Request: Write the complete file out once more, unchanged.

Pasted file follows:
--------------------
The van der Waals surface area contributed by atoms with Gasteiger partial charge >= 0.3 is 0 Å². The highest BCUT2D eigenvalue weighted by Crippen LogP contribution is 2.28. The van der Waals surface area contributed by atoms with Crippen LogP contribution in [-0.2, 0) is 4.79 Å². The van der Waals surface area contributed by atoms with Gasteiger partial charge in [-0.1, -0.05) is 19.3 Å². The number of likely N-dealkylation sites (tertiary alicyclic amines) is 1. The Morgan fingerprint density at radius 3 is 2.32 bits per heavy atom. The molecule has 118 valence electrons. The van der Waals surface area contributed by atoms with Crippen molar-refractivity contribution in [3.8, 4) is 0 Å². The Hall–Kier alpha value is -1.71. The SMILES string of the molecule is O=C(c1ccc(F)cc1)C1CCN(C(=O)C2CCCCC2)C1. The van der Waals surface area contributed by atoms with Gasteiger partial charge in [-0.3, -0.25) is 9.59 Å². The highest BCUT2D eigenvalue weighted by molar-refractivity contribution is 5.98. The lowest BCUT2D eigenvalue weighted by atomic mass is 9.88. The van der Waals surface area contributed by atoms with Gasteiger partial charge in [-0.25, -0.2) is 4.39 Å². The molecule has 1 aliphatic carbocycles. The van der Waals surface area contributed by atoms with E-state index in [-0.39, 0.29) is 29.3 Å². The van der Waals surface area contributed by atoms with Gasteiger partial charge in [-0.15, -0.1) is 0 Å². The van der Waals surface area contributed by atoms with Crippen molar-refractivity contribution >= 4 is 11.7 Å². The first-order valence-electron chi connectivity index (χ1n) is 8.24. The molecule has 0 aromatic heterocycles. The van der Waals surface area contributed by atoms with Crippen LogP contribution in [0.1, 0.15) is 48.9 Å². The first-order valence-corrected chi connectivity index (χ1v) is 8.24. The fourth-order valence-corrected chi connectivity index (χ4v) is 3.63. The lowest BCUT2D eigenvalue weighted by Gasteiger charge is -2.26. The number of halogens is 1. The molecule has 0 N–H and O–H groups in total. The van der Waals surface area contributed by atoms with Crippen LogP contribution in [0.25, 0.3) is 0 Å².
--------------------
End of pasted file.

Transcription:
The van der Waals surface area contributed by atoms with Gasteiger partial charge >= 0.3 is 0 Å². The highest BCUT2D eigenvalue weighted by Crippen LogP contribution is 2.28. The van der Waals surface area contributed by atoms with Crippen LogP contribution in [-0.2, 0) is 4.79 Å². The van der Waals surface area contributed by atoms with Gasteiger partial charge in [-0.1, -0.05) is 19.3 Å². The number of likely N-dealkylation sites (tertiary alicyclic amines) is 1. The Morgan fingerprint density at radius 3 is 2.32 bits per heavy atom. The molecule has 118 valence electrons. The van der Waals surface area contributed by atoms with Crippen molar-refractivity contribution in [3.8, 4) is 0 Å². The Hall–Kier alpha value is -1.71. The SMILES string of the molecule is O=C(c1ccc(F)cc1)C1CCN(C(=O)C2CCCCC2)C1. The van der Waals surface area contributed by atoms with Gasteiger partial charge in [-0.3, -0.25) is 9.59 Å². The highest BCUT2D eigenvalue weighted by molar-refractivity contribution is 5.98. The lowest BCUT2D eigenvalue weighted by atomic mass is 9.88. The van der Waals surface area contributed by atoms with Gasteiger partial charge in [-0.25, -0.2) is 4.39 Å². The molecule has 1 aliphatic carbocycles. The van der Waals surface area contributed by atoms with E-state index in [-0.39, 0.29) is 29.3 Å². The van der Waals surface area contributed by atoms with Gasteiger partial charge in [-0.15, -0.1) is 0 Å². The van der Waals surface area contributed by atoms with Crippen molar-refractivity contribution >= 4 is 11.7 Å². The first-order valence-electron chi connectivity index (χ1n) is 8.24. The molecule has 0 aromatic heterocycles. The van der Waals surface area contributed by atoms with Crippen LogP contribution in [0.1, 0.15) is 48.9 Å². The first-order valence-corrected chi connectivity index (χ1v) is 8.24. The fourth-order valence-corrected chi connectivity index (χ4v) is 3.63. The lowest BCUT2D eigenvalue weighted by Gasteiger charge is -2.26. The number of halogens is 1. The molecule has 0 N–H and O–H groups in total. The van der Waals surface area contributed by atoms with Crippen LogP contribution in [0.25, 0.3) is 0 Å².